I have warned you a number of times in the past about the danger of identity theft that occurs when criminals steal your mail from your mailbox.  Among the dangers of mail theft are criminals gathering personal information contained in your mail to set up accounts in your name or getting your credit card bill and using the information in your bill to access your credit card.  However, sometimes the criminals don’t even have to steal your mail, they can get the United States Postal Service (USPS) to deliver your mail directly to the criminal by submitting a change of address form with the post office on your behalf either in person or online that results in your mail being sent directly to the criminal.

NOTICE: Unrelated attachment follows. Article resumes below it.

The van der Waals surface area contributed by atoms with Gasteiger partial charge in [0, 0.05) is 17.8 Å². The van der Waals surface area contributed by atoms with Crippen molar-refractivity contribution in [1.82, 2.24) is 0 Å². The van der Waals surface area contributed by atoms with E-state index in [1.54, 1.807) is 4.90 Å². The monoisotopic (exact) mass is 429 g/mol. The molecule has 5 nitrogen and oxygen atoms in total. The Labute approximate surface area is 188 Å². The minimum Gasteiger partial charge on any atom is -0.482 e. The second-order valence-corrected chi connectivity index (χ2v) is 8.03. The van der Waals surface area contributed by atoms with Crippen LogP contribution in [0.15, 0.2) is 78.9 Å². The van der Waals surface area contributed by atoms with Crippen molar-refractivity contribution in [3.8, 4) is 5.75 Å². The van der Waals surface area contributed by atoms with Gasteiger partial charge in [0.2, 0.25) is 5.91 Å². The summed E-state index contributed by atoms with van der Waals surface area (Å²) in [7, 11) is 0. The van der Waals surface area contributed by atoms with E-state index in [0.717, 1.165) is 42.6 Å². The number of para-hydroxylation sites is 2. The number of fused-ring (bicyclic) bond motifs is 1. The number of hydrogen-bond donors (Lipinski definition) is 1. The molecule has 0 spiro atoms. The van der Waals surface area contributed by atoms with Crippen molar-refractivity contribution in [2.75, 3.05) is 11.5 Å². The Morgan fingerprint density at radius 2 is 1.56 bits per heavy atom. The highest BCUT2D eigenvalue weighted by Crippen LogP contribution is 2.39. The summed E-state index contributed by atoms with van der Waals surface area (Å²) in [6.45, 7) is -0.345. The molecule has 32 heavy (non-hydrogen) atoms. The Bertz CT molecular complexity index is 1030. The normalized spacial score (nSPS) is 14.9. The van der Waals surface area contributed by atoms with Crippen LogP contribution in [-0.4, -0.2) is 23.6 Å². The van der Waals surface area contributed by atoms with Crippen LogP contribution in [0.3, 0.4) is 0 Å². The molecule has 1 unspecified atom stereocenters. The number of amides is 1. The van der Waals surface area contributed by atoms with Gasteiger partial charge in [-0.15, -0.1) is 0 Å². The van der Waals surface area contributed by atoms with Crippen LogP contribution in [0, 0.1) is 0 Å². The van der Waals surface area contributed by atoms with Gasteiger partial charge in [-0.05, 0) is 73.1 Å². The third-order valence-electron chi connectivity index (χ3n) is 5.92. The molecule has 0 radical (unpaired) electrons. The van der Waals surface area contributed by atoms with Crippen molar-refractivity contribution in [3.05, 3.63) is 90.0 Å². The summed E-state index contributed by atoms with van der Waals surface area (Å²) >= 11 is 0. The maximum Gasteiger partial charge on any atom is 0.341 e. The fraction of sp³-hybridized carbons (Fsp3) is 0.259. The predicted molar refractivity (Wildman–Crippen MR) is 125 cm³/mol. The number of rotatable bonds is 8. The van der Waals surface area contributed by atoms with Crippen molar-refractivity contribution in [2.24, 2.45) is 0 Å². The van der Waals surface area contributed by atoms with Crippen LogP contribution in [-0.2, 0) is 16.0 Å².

One of the ways that the Postal Service tries to prevent this type of fraud is by sending a letter to your old address confirming that you wanted your mail sent to a new address, however, this can be circumvented by clever scammers who merely submit a form to the post office on your behalf to hold your mail, as many people do when they are on vacation, which enables the scammer to get extra time before the scam is discovered.  Other times, the identity thieves will steal the notice from your mail knowing it is coming.

Making the problem worse is the fact that despite a recommendation from the USPS Office of Inspector General back in 2018 to require some form of identification be presented when someone submits a change of address form, the USPS still does not do so making it extremely easy for an identity thief to perpetrate this crime.



Certainly if you get a notice that a change of address form has been filed on your behalf and you have not filed such a form, you should contact the United States Postal Service immediately.  Also, if you fail to receive any mail whatsoever for a couple of days, it is important to contact the post office to make sure that no one has changed your address.  Remember, even paranoids have enemies.

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